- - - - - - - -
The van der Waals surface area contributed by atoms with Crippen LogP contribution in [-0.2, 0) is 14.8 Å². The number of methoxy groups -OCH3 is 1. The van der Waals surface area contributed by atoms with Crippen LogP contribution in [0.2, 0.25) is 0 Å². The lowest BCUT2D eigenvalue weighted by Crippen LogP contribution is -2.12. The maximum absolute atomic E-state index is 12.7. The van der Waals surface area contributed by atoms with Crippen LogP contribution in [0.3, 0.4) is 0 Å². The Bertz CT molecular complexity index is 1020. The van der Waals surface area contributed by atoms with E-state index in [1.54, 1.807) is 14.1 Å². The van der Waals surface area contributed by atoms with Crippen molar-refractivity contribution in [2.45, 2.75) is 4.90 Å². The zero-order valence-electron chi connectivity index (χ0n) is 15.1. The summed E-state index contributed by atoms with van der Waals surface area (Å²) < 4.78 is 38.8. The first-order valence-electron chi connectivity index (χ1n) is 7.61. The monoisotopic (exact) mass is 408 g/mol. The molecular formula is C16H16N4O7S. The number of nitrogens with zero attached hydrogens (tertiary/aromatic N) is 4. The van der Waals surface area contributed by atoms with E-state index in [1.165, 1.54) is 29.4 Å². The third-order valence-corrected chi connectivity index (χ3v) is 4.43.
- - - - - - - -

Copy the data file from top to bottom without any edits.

The van der Waals surface area contributed by atoms with Crippen LogP contribution in [-0.2, 0) is 14.8 Å². The number of methoxy groups -OCH3 is 1. The van der Waals surface area contributed by atoms with Crippen LogP contribution in [0.2, 0.25) is 0 Å². The lowest BCUT2D eigenvalue weighted by Crippen LogP contribution is -2.12. The maximum absolute atomic E-state index is 12.7. The van der Waals surface area contributed by atoms with Crippen LogP contribution in [0.3, 0.4) is 0 Å². The Bertz CT molecular complexity index is 1020. The van der Waals surface area contributed by atoms with E-state index in [1.54, 1.807) is 14.1 Å². The van der Waals surface area contributed by atoms with Crippen molar-refractivity contribution in [2.45, 2.75) is 4.90 Å². The zero-order valence-electron chi connectivity index (χ0n) is 15.1. The summed E-state index contributed by atoms with van der Waals surface area (Å²) < 4.78 is 38.8. The first-order valence-electron chi connectivity index (χ1n) is 7.61. The monoisotopic (exact) mass is 408 g/mol. The molecular formula is C16H16N4O7S. The number of nitrogens with zero attached hydrogens (tertiary/aromatic N) is 4. The van der Waals surface area contributed by atoms with E-state index in [1.165, 1.54) is 29.4 Å². The third-order valence-corrected chi connectivity index (χ3v) is 4.43.